5 Tips to Optimize Energy Efficiency, Occupant Comfort and Equipment Performance

Source: Trane Commercial

There is a wide range of improvements that can enhance building system performance, many of which can be easily identified using the right insight from the building’s own data.

1. Look at Problem Areas In Your Building

It might seem a bit obvious, but a little bit of analysis can go a long way. If you’re getting frequent complaints from one area in particular, there’s likely a problem there. By taking a deeper look at those complaints, you can get a better understanding of what the problem might be. A room that gets more complaints of heat during the summer afternoons despite being part of the central air system may have windows that aren’t effectively sealed. A room receiving complaints of being too hot in the winter might be near a pipe that is letting off a dangerous amount of heat and must be replaced. By analyzing the problem areas and digging a little deeper into the complaints, you can get a much better idea of what you’re dealing with and prepare accordingly. Dynamic commissioning provides a comprehensive assessment and path for improvements.

2. Start Small

When initiating the process of making improvements, fight the urge to begin with everything. While you may have a list of areas and equipment you’d like to improve, start small, identify the priorities, and work through your list over time. If there’s not a list, start by analyzing your building and equipment data to see how the building is operating. You can uncover no or low-cost improvements that don’t require much investment of time or money resulting in significantly improved energy efficiency and occupant comfort. Take a moment to review your building and do a retro-commissioning assessment.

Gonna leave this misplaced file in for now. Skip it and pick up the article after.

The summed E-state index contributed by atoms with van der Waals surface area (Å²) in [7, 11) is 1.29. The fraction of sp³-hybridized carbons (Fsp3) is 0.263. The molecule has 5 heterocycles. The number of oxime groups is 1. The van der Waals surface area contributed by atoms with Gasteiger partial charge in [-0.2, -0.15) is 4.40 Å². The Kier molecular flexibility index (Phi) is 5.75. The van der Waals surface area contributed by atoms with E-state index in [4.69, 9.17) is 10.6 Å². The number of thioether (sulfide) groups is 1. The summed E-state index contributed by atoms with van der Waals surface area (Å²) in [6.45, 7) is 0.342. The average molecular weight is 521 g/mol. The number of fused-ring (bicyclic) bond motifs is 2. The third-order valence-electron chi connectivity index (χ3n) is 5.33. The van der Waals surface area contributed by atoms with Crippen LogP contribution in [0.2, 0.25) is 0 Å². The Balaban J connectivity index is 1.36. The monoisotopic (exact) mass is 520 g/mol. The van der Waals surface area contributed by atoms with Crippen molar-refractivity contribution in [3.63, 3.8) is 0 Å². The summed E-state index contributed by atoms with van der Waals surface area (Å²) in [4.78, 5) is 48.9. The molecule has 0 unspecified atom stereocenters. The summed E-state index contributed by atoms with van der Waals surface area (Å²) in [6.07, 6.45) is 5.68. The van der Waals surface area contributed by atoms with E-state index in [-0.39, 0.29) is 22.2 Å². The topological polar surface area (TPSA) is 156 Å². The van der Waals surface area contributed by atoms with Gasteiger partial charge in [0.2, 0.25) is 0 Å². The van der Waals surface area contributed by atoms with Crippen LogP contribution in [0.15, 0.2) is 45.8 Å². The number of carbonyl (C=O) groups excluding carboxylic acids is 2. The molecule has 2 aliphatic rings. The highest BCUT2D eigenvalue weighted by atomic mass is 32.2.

3. Utilize Schedules That Match Building Use

Effective scheduling can be a powerful tool to help maximize your energy efficiency. Knowing which systems are going to be used the most at a certain time can allow you to plan and adjust your equipment accordingly and use the required energy in the best way possible. For example, a school would use a cooling system far less over the months of summer vacation where there is a significantly lower number of people in the building, than during the late spring. Similarly, an office building likely won’t require as much heating on New Year’s Day as other days in the winter. By having a good idea of the schedule on which your building’s occupants run, you can better align your systems to provide them energy when they need it, and cut back when they don’t. Take control by optimizing building automati